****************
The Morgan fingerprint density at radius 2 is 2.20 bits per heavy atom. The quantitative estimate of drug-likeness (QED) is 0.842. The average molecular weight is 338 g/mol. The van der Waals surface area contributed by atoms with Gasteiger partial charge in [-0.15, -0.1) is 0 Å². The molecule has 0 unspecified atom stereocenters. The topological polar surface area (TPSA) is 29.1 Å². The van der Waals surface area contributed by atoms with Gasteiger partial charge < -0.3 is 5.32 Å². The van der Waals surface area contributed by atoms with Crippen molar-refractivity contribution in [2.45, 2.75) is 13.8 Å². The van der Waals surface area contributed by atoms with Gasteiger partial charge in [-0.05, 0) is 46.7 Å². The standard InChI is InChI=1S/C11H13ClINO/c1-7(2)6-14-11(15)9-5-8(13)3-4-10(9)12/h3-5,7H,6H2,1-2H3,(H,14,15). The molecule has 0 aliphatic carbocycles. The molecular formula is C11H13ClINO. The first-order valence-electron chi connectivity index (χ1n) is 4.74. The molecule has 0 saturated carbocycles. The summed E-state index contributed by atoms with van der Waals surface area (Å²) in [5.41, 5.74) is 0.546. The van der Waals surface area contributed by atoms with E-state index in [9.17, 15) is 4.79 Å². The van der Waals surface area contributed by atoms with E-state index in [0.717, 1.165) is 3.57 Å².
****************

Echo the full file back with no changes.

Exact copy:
The Morgan fingerprint density at radius 2 is 2.20 bits per heavy atom. The quantitative estimate of drug-likeness (QED) is 0.842. The average molecular weight is 338 g/mol. The van der Waals surface area contributed by atoms with Gasteiger partial charge in [-0.15, -0.1) is 0 Å². The molecule has 0 unspecified atom stereocenters. The topological polar surface area (TPSA) is 29.1 Å². The van der Waals surface area contributed by atoms with Gasteiger partial charge < -0.3 is 5.32 Å². The van der Waals surface area contributed by atoms with Crippen molar-refractivity contribution in [2.45, 2.75) is 13.8 Å². The van der Waals surface area contributed by atoms with Gasteiger partial charge in [-0.05, 0) is 46.7 Å². The standard InChI is InChI=1S/C11H13ClINO/c1-7(2)6-14-11(15)9-5-8(13)3-4-10(9)12/h3-5,7H,6H2,1-2H3,(H,14,15). The molecule has 0 aliphatic carbocycles. The molecular formula is C11H13ClINO. The first-order valence-electron chi connectivity index (χ1n) is 4.74. The molecule has 0 saturated carbocycles. The summed E-state index contributed by atoms with van der Waals surface area (Å²) in [5.41, 5.74) is 0.546. The van der Waals surface area contributed by atoms with E-state index in [9.17, 15) is 4.79 Å². The van der Waals surface area contributed by atoms with E-state index in [0.717, 1.165) is 3.57 Å².